Davis defends life story, assails Abbott

AUSTIN — Facing questions about the story she tells of her journey from a struggling single mom in a trailer park to Harvard-educated lawyer, Democratic state Sen. Wendy Davis went on the offensive Monday against Republican Attorney General Greg Abbott, her expected general-election foe in the race for governor.

“I think this line of attack by Abbott and his campaign demonstrates that he is completely out of touch with the reality of the struggles that a young woman like I faced and like so many people across the state of Texas face today,” Davis said in an interview on Monday.

“I came from a place of struggle, and we can parse dates all day long,” she said by telephone.

Davis, D-Fort Worth, and Abbott are expected to win their party nominations in the March 4 primary election.

Abbott’s campaign has questioned details and pointed out discrepancies in her life story. Davis typically has given a shorthand version of her life story, which she casts as the inspiration for her desire to make sure other Texans have the same opportunity to get the education they need to better themselves.

Abbott spokesman Matt Hirsch contended in a statement that Davis “systematically, intentionally and repeatedly deceived Texans for years about her background, yet she expects voters to indulge her fanciful narrative.”

Among other points in her life story that have come into question, she has said her mother had only a 6th-grade education and described herself as a single mom at 19. Her divorce, however, wasn’t actually final until she was 21, although she said that she and her first husband separated earlier, when she was 19.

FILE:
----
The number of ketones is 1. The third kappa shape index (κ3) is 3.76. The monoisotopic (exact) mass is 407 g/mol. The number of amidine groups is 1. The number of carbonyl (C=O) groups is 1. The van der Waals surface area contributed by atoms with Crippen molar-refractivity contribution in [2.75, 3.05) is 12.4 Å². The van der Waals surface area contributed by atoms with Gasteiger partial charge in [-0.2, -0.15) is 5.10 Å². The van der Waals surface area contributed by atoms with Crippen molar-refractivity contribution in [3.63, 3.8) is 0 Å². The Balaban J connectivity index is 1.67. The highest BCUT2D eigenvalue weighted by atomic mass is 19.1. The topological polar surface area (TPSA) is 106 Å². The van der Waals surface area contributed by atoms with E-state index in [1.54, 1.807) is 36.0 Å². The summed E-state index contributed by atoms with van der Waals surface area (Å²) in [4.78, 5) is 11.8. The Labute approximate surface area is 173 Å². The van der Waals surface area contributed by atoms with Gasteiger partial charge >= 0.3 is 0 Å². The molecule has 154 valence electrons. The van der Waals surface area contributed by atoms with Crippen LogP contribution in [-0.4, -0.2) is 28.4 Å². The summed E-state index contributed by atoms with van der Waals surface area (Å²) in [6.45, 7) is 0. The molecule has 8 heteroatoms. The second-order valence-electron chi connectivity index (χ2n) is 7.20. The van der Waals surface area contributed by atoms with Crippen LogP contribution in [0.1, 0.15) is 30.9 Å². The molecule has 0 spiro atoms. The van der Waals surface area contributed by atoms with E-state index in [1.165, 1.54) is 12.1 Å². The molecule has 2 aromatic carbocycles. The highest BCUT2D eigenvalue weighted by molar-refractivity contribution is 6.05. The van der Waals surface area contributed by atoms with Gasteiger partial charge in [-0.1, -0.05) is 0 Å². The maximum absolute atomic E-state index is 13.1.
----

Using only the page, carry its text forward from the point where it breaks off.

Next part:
In addition, her mother went to school to the 9th grade. Davis said in an email from her campaign that she learned after calling her mother that she had made a mistake, and that it was her grandfather who had a 6th-grade education.

More broadly, as reported last year by the San Antonio Express-News/Houston Chronicle, her second marriage to a former Fort Worth City Council member didn’t play in the shorthand version of her life story. It occurred while she attended Texas Christian University and before she went to Harvard law school, easing her path financially. They partnered in raising her first daughter and had a daughter while she was at TCU.

When Davis was accepted to Harvard Law School, her husband said in an interview last year that he cashed in a 401(k) to help pay the cost. Although she took the girls with her to Harvard at first, they came back home to live with her then-husband. Wendy said in an interview last year that her mom became their nanny, and that at Harvard, Davis would arrange her schedule with the help of understanding professors so she could spend chunks of time at home with them.

In November 2003, Jeff Davis said she left — the same month a Harvard loan was paid off. The divorce was finalized in 2005.

Wendy stressed last year that she and her then-husband used their family resources to make her education possible because they thought it was “beneficial for our family” and that a loan that was taken out was repaid as a family.

Their daughter Dru, then in ninth grade, stayed with him when Wendy left, Jeff Davis said last year. Daughter Amber, who was attending college, moved back with them, he said. Sen. Davis said Monday that she respected her daughter’s need to be in her childhood home and that she remained an engaged mother.


Speak Your Mind